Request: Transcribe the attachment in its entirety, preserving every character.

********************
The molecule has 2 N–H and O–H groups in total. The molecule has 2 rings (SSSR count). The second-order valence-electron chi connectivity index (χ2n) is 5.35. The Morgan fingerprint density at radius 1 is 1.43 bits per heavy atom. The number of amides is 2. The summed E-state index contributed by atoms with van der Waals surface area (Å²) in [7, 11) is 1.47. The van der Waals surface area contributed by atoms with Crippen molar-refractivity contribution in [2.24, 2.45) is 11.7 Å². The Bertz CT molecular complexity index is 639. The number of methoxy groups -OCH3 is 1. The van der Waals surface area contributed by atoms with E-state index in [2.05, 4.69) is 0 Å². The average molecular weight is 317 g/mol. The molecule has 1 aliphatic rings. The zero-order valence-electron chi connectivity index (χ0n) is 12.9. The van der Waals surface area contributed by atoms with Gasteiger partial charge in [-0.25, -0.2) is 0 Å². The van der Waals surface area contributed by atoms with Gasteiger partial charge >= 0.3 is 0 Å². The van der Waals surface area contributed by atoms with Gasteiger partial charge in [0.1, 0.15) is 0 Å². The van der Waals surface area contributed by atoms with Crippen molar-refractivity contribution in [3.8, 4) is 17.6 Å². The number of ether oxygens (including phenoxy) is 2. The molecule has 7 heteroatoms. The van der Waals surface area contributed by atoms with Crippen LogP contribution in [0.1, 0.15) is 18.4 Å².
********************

The molecule has 2 N–H and O–H groups in total. The molecule has 2 rings (SSSR count). The second-order valence-electron chi connectivity index (χ2n) is 5.35. The Morgan fingerprint density at radius 1 is 1.43 bits per heavy atom. The number of amides is 2. The summed E-state index contributed by atoms with van der Waals surface area (Å²) in [7, 11) is 1.47. The van der Waals surface area contributed by atoms with Crippen molar-refractivity contribution in [2.24, 2.45) is 11.7 Å². The Bertz CT molecular complexity index is 639. The number of methoxy groups -OCH3 is 1. The van der Waals surface area contributed by atoms with E-state index in [2.05, 4.69) is 0 Å². The average molecular weight is 317 g/mol. The molecule has 1 aliphatic rings. The zero-order valence-electron chi connectivity index (χ0n) is 12.9. The van der Waals surface area contributed by atoms with Gasteiger partial charge in [-0.25, -0.2) is 0 Å². The van der Waals surface area contributed by atoms with Gasteiger partial charge >= 0.3 is 0 Å². The van der Waals surface area contributed by atoms with Gasteiger partial charge in [0.1, 0.15) is 0 Å². The van der Waals surface area contributed by atoms with Crippen molar-refractivity contribution in [3.8, 4) is 17.6 Å². The number of ether oxygens (including phenoxy) is 2. The molecule has 7 heteroatoms. The van der Waals surface area contributed by atoms with Crippen LogP contribution in [0.1, 0.15) is 18.4 Å².